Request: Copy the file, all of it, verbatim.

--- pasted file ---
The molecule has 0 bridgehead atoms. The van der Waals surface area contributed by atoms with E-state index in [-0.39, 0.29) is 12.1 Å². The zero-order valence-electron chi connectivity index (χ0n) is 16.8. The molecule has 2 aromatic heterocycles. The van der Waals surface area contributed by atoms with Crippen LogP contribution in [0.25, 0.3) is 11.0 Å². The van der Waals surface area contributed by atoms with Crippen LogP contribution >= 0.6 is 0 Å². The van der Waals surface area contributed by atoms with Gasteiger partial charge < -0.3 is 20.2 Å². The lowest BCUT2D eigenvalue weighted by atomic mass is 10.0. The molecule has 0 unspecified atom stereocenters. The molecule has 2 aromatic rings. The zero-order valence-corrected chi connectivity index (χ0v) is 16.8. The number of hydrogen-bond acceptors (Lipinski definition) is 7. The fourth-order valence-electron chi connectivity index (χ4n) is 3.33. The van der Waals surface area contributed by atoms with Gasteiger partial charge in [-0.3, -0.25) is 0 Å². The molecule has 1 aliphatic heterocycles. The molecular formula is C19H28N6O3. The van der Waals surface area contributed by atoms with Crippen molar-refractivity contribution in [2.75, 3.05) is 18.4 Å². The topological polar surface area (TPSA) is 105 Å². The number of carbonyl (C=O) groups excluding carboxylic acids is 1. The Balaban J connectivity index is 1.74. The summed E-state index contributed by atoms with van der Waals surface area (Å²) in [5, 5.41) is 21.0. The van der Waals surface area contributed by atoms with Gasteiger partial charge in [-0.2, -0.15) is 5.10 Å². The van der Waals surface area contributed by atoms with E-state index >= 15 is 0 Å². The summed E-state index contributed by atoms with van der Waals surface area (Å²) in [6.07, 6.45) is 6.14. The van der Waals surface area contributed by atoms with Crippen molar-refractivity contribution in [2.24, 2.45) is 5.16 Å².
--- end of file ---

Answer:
The molecule has 0 bridgehead atoms. The van der Waals surface area contributed by atoms with E-state index in [-0.39, 0.29) is 12.1 Å². The zero-order valence-electron chi connectivity index (χ0n) is 16.8. The molecule has 2 aromatic heterocycles. The van der Waals surface area contributed by atoms with Crippen LogP contribution in [0.25, 0.3) is 11.0 Å². The van der Waals surface area contributed by atoms with Crippen LogP contribution >= 0.6 is 0 Å². The van der Waals surface area contributed by atoms with Gasteiger partial charge < -0.3 is 20.2 Å². The lowest BCUT2D eigenvalue weighted by atomic mass is 10.0. The molecule has 0 unspecified atom stereocenters. The molecule has 2 aromatic rings. The zero-order valence-corrected chi connectivity index (χ0v) is 16.8. The number of hydrogen-bond acceptors (Lipinski definition) is 7. The fourth-order valence-electron chi connectivity index (χ4n) is 3.33. The van der Waals surface area contributed by atoms with Gasteiger partial charge in [-0.3, -0.25) is 0 Å². The molecule has 1 aliphatic heterocycles. The molecular formula is C19H28N6O3. The van der Waals surface area contributed by atoms with Crippen molar-refractivity contribution in [2.75, 3.05) is 18.4 Å². The topological polar surface area (TPSA) is 105 Å². The number of carbonyl (C=O) groups excluding carboxylic acids is 1. The Balaban J connectivity index is 1.74. The summed E-state index contributed by atoms with van der Waals surface area (Å²) in [5, 5.41) is 21.0. The van der Waals surface area contributed by atoms with Gasteiger partial charge in [-0.2, -0.15) is 5.10 Å². The van der Waals surface area contributed by atoms with E-state index >= 15 is 0 Å². The summed E-state index contributed by atoms with van der Waals surface area (Å²) in [6.07, 6.45) is 6.14. The van der Waals surface area contributed by atoms with Crippen molar-refractivity contribution in [2.24, 2.45) is 5.16 Å².